How much force does it take to crush a turtles shell?
If you found an empty turtle shell, experts say the exact strength of a shell depends on the size of the animal. A box turtle can support up to 200 times its weight and it will take thousands of pounds worth of pressure in order to crush it. Though sea turtle's shell is softer than the land turtle's, this enables whales and sharks to easily break it during an attack.
Of all the animals with backbones, turtles are the only ones that have a shell, made up of 59-61 bones covered by plates called scutes, which are made of keratin like our fingernails. The turtle cannot crawl out of it since the shell is permanently attached to the spine and the rib cage.
The shell’s bottom is called the plastron, and the top is the carapace. Turtles can feel pain and pressure through their shells, just as you can feel pressure through your fingernails.
Some turtles can pull their heads, feet, and legs inside their shells, they are known as "hidden-necked turtles.” In order to make room inside the shell, they occasionally have to exhale air out of their lungs, which makes a hissing sound.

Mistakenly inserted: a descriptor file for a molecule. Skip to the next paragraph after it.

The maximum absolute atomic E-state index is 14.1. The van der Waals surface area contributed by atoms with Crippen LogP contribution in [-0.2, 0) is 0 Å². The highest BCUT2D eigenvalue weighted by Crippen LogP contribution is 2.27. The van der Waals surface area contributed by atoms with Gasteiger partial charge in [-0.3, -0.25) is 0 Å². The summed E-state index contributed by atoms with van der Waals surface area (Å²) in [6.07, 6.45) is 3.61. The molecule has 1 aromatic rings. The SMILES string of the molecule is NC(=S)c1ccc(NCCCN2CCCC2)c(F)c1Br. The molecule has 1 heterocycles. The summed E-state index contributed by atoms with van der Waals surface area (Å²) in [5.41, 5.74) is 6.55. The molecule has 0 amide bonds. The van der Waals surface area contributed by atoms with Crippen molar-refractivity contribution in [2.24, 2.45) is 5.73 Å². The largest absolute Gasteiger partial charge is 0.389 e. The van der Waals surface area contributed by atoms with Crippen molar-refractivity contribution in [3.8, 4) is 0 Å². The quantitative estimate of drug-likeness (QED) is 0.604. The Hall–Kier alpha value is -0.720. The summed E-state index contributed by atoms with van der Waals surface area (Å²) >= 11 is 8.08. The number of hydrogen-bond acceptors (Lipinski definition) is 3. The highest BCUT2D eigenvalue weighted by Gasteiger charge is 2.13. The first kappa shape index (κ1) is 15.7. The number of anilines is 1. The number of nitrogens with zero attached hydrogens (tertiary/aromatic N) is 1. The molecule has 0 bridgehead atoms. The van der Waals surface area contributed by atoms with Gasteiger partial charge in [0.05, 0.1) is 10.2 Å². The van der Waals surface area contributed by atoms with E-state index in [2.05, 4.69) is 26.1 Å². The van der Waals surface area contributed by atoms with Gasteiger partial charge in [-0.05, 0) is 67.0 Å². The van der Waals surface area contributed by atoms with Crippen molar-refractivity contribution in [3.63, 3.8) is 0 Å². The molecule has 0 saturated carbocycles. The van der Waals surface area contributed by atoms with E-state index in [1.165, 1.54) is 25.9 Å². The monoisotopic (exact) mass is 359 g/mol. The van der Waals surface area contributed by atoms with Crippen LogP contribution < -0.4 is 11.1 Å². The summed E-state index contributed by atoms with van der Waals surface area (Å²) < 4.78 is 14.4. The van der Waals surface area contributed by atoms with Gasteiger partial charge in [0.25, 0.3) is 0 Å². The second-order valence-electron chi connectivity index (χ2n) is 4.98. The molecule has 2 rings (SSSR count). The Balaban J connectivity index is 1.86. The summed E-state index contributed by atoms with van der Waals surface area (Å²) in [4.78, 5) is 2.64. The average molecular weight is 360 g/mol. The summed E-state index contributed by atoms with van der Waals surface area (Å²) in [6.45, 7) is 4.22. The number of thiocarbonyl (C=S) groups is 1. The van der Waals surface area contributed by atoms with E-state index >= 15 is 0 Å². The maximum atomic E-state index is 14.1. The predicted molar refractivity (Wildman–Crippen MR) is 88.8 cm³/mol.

Other turtles cannot pull their legs or heads into their shells. Some of these have long necks and safeguard their heads by tucking them sideways into the shell, they are known as "side-necked turtles.” Tortoise shells are not as heavy as you may think. The shell contains numerous tiny air chambers, which makes it a little lighter.
If you're considering adding a turtle or tortoise to your family or are just bringing one home for the first time, the PetSmart turtle and tortoise guide has the information you need to help you and your pet start off on the right foot with tips on how to house, care and feed your new friend.